Single-detached homes in dramatic decline in GTA, says CMHC
May 25, 2015
By Susan Pigg
The single-detached home is increasingly marching to extinction, unless you can afford $2 million in the core of the GTA or are willing to drive to the last remaining bastions of affordable low-rise housing - the easterly 905 regions, Hamilton, Barrie and Kitchener-Waterloo.
The condo will remain king across the GTA and drive total housing starts up 12 per cent this year alone, according to a spring outlook report from the Canada Mortgage and Housing Corporation.
“The ensuing result will be less single-detached home starts in 2015 and beyond,” notes the federal housing agency in a report that paints a rather worrisome picture of the future for families looking for more than a condo with a baby den.
“Townhouses will become the equivalent of the new single-detached home in the GTA,” says the annual outlook report, released Monday.
Pre-construction sales of townhouses have been trending upward - as have sales and prices of resale townhouses across the GTA. But just 5,050 new townhomes are expected to begin construction in 2015 across the GTA, according to CMHC, compared to 18,500 high-rise starts this year. That number is expected to climb to 20,300 condo unit starts in 2016.
The construction of new, single-detached homes continue their dramatic decline, which started in 2010, with just 7,700 starts this year, and just 7,000 in 2016. That’s largely because of soaring land costs, lack of lots serviced with roads, sewers and other necessary infrastructure and “land use policies.”
While the CMHC report doesn’t elaborate, home developers have repeatedly blamed the province’s Places to Grow intensification policies for driving construction of new, detached homes into virtual extinction. Since the intensification policy was introduced in 2006, there has been a dramatic shift to high-rise condo construction across the GTA, and a dramatic decline in house construction, even as the growing numbers of echo boomers move toward their child-rearing years.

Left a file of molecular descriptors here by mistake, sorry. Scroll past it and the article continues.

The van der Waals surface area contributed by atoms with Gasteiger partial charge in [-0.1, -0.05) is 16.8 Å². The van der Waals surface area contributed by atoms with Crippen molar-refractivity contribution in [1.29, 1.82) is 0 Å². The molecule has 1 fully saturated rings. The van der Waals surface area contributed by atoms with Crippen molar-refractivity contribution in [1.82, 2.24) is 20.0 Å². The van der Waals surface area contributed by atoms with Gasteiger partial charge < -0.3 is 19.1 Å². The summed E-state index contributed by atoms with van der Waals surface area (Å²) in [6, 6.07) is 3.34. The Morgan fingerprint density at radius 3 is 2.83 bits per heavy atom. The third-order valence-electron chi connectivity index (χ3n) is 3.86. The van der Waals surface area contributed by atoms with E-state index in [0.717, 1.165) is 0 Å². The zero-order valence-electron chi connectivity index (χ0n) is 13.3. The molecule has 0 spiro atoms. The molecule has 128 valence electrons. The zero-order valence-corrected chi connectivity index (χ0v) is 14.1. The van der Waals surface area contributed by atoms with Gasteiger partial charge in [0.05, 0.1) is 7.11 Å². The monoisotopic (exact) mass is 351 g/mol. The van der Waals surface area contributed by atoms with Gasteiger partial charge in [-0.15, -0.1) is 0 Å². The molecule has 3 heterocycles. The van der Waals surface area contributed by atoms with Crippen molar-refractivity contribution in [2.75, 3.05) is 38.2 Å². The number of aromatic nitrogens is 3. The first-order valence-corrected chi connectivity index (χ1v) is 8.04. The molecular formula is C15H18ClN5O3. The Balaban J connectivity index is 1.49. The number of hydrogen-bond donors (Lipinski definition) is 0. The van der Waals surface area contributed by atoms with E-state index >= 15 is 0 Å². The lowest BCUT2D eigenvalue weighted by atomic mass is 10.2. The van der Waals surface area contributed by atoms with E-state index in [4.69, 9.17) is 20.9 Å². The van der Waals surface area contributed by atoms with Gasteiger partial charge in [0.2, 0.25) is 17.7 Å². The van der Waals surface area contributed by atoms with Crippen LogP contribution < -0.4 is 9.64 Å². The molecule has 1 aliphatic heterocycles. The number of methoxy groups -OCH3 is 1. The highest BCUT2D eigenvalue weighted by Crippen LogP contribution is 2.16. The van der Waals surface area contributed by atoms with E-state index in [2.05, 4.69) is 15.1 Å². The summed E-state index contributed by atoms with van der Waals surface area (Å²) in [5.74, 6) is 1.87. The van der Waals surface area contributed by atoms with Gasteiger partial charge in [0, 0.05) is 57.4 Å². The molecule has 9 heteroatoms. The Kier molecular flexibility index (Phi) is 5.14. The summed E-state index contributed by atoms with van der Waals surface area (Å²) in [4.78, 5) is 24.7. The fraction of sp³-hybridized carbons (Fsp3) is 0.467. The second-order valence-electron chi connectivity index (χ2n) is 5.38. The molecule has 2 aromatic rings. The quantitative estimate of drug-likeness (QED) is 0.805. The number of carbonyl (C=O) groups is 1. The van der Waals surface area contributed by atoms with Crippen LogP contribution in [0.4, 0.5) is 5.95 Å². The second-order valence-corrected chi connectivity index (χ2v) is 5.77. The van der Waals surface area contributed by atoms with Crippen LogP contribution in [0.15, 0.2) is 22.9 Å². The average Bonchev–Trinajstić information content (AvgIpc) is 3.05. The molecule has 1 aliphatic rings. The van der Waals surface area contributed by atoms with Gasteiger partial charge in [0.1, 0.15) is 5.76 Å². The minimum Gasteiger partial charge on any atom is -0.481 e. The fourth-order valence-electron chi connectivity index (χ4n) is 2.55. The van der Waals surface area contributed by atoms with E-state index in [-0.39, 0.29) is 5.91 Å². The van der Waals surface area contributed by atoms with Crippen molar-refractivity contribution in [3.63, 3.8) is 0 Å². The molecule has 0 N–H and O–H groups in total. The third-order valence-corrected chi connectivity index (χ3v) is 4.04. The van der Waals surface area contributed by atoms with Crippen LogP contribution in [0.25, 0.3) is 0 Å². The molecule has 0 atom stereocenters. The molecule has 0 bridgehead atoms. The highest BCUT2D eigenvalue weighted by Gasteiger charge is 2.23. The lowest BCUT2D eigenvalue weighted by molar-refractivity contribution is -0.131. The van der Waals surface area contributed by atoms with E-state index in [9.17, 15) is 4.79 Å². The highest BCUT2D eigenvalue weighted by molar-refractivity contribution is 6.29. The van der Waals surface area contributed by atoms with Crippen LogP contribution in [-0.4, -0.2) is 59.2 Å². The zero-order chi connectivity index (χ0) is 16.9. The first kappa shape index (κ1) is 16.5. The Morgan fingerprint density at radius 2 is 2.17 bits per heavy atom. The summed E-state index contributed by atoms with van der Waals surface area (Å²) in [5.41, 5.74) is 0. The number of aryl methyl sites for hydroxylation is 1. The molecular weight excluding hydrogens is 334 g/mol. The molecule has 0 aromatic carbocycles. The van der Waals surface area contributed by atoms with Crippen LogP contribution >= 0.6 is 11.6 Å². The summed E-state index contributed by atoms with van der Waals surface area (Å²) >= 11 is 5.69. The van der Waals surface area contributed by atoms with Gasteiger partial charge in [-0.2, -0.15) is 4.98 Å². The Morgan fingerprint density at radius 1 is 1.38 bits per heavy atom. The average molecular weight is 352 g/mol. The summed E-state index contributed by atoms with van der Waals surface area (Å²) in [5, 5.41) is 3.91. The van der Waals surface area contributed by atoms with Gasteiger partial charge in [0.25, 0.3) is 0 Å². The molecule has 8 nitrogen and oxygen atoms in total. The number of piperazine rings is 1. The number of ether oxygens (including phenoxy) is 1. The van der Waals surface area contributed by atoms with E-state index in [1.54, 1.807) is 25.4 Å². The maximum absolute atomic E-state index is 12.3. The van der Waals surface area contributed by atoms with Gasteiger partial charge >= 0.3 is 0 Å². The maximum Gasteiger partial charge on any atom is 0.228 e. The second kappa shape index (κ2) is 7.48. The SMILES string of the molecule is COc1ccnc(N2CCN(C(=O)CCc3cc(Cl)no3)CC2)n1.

Last week the Building and Land Development association, which represents both high-rise and low-rise home builders across the GTA, warned that simple supply and demand economics are having a dramatic impact on homes price.
Over the last year, the average price of a new construction low-rise home (detached, semis and townhouses) has increased 16 per cent, to $775,416. High-rise condos rose a more modest 3 per cent, but are edging close to half a million dollars at $448,760.
“In spite of tight resale market conditions for low-rise homes in the GTA, fewer sales of new single-detached homes are expected in the future and therefore fewer starts,” CMHC says.
That’s forcing more families to - in the words of developers - “drive until they qualify” for mortgages in more affordable municipalities outside the pricey GTA, such as Hamilton, Barrie and Kitchener-Waterloo, which are seeing tremendous growth.
Price growth for new, single-detached homes has outstripped all other housing types “and will continue to show higher gains in 2015 and beyond,” says CMHC.
It anticipates 5.5 per cent price growth this year, to $881,500 for a detached home. Prices remain more affordable in Brampton and Milton, says the federal housing agency, but higher in Vaughan and Markham.
Expect to pay more than $2 million for a detached in-fill house in popular City of Toronto neighbourhoods, the report notes.
With mortgage rates expected to stay low for some time, the resale market is also expected to see continued strength this year - it expects a record 93,400 resale homes to change hands this year - but some slowdown in 2016 “as modest economic growth and affordability concerns dampen home buying activity.”
The average price of an existing home is expected to climb 5 per cent in 2015 and 1.7 per cent in 2016, bringing the average GTA house price - which includes both low- and high-rise housing - to $595,000 and $605,000 respectively.
Expect demand for housing to be especially fierce in the Oshawa Census Metropolitan Area as families go in search of a backyard they can afford.
That could see the average existing home price - which is about half that in Oshawa to the City of Toronto - climb by 8.1 per cent this year and 4.8 per cent next year, says the report. That would bring the average price to $420,000 in 2015 and $440,000 in 2016.
Rental demand is also expected to remain strong across the GTA, says CMHC, but the vacancy rate could push closer to 2 per cent as a record number of condo completions expected this year come on stream.
All of this demand is being driven by a number of factors, says the survey: a slight improvement in net migration, as the Alberta economy and jobs slump in the wake of oil prices, an anticipated 1.7 per cent growth in employment in the Toronto area this year, continued low mortgage rates and a slight pickup in wages.